Everyone knows what a “per diem” payment is. Per diem means, simply, “each day.” Corporate bodies -- whether public or private -- use the term to identify the amount that an employee may be repaid for meals, local expenses, and accommodation paid out of pocket.
Of course, hardly anyone pays for those expenses out of pocket any more. They go directly onto the corporate credit card.
So, theoretically, there should be little need for per diem payments.
Unless those employees feel entitled to receive those payments, regardless of what they didn’t actually spend.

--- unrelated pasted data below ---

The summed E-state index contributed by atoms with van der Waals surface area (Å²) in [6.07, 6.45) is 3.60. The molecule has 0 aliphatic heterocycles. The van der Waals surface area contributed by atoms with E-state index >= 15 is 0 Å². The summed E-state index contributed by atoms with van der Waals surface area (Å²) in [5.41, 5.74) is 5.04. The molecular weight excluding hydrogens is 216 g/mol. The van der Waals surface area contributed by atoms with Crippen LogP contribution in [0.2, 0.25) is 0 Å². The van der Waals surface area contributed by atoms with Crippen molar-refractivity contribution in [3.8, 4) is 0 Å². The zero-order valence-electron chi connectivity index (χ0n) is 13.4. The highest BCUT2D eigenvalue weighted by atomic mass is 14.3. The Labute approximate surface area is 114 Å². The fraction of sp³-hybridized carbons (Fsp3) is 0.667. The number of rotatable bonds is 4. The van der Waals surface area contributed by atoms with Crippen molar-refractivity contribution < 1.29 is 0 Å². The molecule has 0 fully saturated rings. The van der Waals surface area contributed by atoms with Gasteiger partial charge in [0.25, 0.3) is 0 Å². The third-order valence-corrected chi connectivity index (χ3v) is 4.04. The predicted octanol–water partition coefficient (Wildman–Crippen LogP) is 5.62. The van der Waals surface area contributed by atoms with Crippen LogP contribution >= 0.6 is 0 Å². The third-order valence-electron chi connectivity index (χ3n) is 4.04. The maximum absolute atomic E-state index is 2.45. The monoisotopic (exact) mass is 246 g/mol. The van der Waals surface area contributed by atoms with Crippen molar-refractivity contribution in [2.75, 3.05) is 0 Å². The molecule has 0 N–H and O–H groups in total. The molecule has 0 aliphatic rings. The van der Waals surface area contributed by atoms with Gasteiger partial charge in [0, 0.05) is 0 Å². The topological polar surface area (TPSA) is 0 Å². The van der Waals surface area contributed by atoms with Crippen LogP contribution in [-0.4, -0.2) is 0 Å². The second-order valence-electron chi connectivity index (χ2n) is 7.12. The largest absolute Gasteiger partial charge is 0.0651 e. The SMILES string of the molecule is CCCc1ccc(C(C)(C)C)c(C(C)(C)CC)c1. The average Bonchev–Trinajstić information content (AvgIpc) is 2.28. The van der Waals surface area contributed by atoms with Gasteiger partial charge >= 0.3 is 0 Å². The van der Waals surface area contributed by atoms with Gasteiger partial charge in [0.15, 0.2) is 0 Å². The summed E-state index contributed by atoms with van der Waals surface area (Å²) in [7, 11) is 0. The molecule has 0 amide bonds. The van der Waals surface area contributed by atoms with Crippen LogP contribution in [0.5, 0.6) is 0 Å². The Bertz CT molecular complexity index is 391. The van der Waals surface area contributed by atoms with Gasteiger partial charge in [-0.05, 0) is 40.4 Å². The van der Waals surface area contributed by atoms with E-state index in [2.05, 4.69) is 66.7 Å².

Per diem payments exemplify, to my mind, the underlying issue in the scandal involving two senior officers of the B.C. Legislature, Clerk of the House Craig James and Sergeant-at-Arms Gary Lenz.
Speaker Darryl Plecas noted that both claimed full per diem compensation for occasions where meals had been provided by their British hosts.
And they had also claimed, on their expense accounts, $1000 suits. Jewelry. Luggage. Souvenirs.